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Volume 771997

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Relative Abundance of the Northern River Otter, Lutra canadensis, in Three Drainage Basins of Southeastern Oklahoma

Jenni Shackelford
Biology Department, University of Central Oklahoma, Edmond, OK 73034
Currently: 1805 Sheffield Road, Oklahoma City, OK 73120

Julianne Whitaker
Oklahoma Department of Wildlife Conservation, Oklahoma City, OK 73105

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Northern river otter (Lutra canadensis) distribution and relative abundance was estimated from sign surveys conducted during January and February, 1993 and 1994. Bridge crossings over perennial streams were used as survey stations within three drainage basins in southeastern Oklahoma. Based on sign surveys, river otters were distributed throughout southeastern Oklahoma. The San Bois River drainage basin had the greatest relative abundance of river otters for both 1993 and 1994, with 50% and 30% detection rates respectively. The lowest relative abundance of river otters for both 1993 and 1994 (17% and 7% detection rates respectively) was observed in the Little River Drainage Basin. ©1997 Oklahoma Academy of Science


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In the early nineteenth century in Oklahoma, northern river otters were considered to occur statewide (1). In 1834, 67 otter skins were reportedly shipped from a trading post in present-day Muskogee County (2). By the beginning of the twentieth century, otter populations in Oklahoma had been severely reduced by unregulated harvest (1).

Historically, river otters probably did not occupy a large portion of present-day Oklahoma. Because river otters must have permanent sources of water to survive, unsubstantiated historical speculation concerning river otter distribution may be questionable. Prior to the Flood Control Act of 1944, most perennial water sources found in the state today did not exist. Between 1952 and 1976, the former Soil Conservation Service constructed 1,652 impoundments in Oklahoma to meet the requirements of the Act. Also, in this century 145 major reservoirs have been constructed, creating significantly more surface acres of permanent water and shoreline than existed pre-settlement.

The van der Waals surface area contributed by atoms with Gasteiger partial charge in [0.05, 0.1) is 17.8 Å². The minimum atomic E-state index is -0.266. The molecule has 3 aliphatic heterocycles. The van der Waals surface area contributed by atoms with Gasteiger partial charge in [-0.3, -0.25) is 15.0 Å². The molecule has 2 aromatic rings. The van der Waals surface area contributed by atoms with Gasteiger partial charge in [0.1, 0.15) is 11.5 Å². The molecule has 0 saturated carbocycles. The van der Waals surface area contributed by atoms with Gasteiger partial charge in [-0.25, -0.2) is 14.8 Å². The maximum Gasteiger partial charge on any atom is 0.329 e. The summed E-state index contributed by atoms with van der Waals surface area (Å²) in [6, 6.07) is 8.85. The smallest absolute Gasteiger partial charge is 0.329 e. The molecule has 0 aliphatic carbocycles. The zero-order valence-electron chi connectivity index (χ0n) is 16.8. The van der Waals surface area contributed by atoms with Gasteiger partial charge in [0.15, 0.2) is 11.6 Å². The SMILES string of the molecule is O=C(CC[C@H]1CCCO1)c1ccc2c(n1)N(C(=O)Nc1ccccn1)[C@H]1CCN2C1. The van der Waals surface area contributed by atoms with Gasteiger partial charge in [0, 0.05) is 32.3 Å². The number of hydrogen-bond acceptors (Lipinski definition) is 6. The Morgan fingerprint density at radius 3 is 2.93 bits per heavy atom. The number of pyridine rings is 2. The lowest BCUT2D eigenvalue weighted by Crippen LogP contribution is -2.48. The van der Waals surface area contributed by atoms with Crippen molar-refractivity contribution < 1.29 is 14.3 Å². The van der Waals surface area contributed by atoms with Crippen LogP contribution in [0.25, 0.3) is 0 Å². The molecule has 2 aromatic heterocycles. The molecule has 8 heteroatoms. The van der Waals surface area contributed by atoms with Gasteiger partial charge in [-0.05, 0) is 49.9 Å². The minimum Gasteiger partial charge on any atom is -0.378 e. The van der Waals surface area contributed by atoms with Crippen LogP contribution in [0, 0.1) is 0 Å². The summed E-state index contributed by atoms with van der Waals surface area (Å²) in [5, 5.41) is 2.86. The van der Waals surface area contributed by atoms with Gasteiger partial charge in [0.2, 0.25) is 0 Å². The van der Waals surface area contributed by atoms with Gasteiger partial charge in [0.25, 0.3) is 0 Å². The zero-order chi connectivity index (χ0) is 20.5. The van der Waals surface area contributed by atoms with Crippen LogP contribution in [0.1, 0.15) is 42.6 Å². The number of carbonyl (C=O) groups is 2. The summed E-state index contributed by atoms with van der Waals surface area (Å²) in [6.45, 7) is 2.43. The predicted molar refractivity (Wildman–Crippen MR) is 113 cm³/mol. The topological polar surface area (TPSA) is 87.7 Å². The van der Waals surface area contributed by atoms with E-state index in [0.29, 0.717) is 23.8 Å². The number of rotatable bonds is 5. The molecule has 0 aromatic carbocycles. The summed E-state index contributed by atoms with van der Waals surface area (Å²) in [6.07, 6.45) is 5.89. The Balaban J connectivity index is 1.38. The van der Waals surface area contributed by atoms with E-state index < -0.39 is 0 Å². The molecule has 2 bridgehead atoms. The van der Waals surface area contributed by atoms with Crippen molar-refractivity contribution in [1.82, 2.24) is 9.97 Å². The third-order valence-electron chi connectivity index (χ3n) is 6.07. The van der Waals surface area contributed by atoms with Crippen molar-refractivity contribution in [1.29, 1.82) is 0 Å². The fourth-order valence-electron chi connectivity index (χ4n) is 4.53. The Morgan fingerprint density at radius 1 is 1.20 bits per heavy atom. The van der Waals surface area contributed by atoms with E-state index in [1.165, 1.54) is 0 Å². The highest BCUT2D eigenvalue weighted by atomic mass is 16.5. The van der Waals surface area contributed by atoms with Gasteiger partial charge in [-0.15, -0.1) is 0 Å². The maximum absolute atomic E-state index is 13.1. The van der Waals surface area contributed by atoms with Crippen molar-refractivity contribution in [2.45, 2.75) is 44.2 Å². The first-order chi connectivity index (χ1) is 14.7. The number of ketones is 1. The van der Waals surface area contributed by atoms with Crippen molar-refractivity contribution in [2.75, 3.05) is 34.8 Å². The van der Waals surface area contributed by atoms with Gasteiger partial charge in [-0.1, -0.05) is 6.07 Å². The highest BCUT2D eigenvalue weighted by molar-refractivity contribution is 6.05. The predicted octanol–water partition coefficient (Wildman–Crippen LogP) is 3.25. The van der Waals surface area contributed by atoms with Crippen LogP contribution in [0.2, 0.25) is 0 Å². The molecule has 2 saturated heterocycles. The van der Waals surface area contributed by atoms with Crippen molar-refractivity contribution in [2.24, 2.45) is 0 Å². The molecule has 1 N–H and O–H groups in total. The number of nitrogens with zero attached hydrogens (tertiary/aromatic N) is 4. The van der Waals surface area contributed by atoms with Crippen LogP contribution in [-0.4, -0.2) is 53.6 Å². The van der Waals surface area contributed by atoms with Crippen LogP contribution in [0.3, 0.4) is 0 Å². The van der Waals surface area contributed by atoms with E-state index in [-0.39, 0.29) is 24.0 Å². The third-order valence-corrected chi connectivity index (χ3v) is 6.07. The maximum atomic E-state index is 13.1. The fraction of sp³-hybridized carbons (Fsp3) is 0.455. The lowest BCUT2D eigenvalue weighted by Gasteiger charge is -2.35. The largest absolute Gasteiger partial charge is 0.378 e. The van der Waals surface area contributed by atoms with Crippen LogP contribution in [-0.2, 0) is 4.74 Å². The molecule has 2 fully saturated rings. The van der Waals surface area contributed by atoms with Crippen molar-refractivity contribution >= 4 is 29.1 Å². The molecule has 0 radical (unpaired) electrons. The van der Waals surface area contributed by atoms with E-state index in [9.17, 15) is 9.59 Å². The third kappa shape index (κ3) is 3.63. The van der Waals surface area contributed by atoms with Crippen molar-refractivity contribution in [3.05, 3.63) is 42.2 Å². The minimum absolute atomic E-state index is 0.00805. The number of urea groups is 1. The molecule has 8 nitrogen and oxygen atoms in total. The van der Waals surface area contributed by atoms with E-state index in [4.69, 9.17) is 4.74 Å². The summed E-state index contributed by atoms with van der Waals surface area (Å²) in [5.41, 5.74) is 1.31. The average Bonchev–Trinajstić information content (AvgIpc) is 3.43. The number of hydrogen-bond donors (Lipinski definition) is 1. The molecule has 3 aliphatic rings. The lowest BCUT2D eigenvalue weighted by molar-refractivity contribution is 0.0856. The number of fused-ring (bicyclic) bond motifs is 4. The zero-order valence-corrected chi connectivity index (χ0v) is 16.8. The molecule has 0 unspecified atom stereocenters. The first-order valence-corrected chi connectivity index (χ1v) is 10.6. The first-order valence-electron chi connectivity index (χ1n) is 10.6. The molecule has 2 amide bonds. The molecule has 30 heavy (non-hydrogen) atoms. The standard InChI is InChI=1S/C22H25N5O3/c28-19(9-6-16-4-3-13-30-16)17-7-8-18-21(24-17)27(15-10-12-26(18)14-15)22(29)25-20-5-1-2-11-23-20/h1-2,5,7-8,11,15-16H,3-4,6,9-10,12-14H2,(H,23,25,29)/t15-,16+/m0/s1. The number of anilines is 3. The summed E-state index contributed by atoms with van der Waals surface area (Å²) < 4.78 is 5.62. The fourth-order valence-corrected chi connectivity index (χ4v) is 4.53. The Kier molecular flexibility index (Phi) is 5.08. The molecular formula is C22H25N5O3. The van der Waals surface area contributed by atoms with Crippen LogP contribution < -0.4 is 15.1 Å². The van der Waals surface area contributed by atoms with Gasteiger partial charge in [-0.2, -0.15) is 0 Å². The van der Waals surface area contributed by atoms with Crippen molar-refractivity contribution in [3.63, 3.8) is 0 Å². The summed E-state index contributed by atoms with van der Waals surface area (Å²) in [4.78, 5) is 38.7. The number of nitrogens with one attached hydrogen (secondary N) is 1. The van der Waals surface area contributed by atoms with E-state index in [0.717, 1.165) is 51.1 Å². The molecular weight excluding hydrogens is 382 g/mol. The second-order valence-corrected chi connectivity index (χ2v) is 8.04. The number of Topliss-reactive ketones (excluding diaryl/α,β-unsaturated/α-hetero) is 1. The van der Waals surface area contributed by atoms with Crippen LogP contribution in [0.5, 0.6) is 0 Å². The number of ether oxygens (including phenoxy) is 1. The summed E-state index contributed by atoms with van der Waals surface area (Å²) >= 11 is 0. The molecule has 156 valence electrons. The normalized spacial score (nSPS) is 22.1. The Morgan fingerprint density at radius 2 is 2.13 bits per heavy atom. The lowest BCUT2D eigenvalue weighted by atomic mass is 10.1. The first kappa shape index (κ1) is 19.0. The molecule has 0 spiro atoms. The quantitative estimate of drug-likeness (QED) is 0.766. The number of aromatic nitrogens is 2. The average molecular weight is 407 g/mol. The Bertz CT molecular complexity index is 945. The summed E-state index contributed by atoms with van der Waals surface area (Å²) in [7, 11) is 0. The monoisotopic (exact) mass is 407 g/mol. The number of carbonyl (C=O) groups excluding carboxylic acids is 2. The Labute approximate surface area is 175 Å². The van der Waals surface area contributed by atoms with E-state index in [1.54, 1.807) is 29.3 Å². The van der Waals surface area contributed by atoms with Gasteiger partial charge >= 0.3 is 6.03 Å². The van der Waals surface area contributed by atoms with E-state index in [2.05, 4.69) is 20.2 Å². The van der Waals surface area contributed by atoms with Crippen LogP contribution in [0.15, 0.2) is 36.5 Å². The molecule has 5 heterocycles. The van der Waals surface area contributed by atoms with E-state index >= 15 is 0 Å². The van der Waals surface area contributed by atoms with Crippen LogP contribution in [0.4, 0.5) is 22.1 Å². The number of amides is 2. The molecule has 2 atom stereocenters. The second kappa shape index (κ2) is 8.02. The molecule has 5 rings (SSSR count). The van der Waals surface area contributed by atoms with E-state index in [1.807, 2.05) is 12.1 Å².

Between 1917 and 1971, only four documented accounts of the northern river otter in Oklahoma were recorded (1). Since the late 1970's, several sightings and accidental captures of otters have occurred in southeastern Oklahoma, during nuisance beaver control activities conducted by the United States Department of Agriculture, Animal and Plant Health Inspection Service, Animal Damage Control Unit (1). River otter populations have been increasing throughout Arkansas (3), suggesting that recent otter observations in southeastern Oklahoma may be the result of immigration of river otters from Arkansas.

In 1984 and 1985, the Oklahoma Department of Wildlife Conservation (ODWC) attempted to reintroduce the otter into Oklahoma (4). In March 1984, 10 animals (five males and five females) were released at Wister Wildlife Management Area (WMA) in LeFlore County. In April 1985, four more males and three females were released at McGee Creek WMA in Atoka County.

Although otters were reintroduced into southeastern Oklahoma and evidence of their presence there exists today, little is known of their relative abundance and distribution. Determining these aspects of otter ecology was the objective of this study.

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The study area was three river drainage basins in southeastern Oklahoma, the Little River (LRDB), the Poteau River (PRDB) and the San Bois River (SBRD) (Figure 1).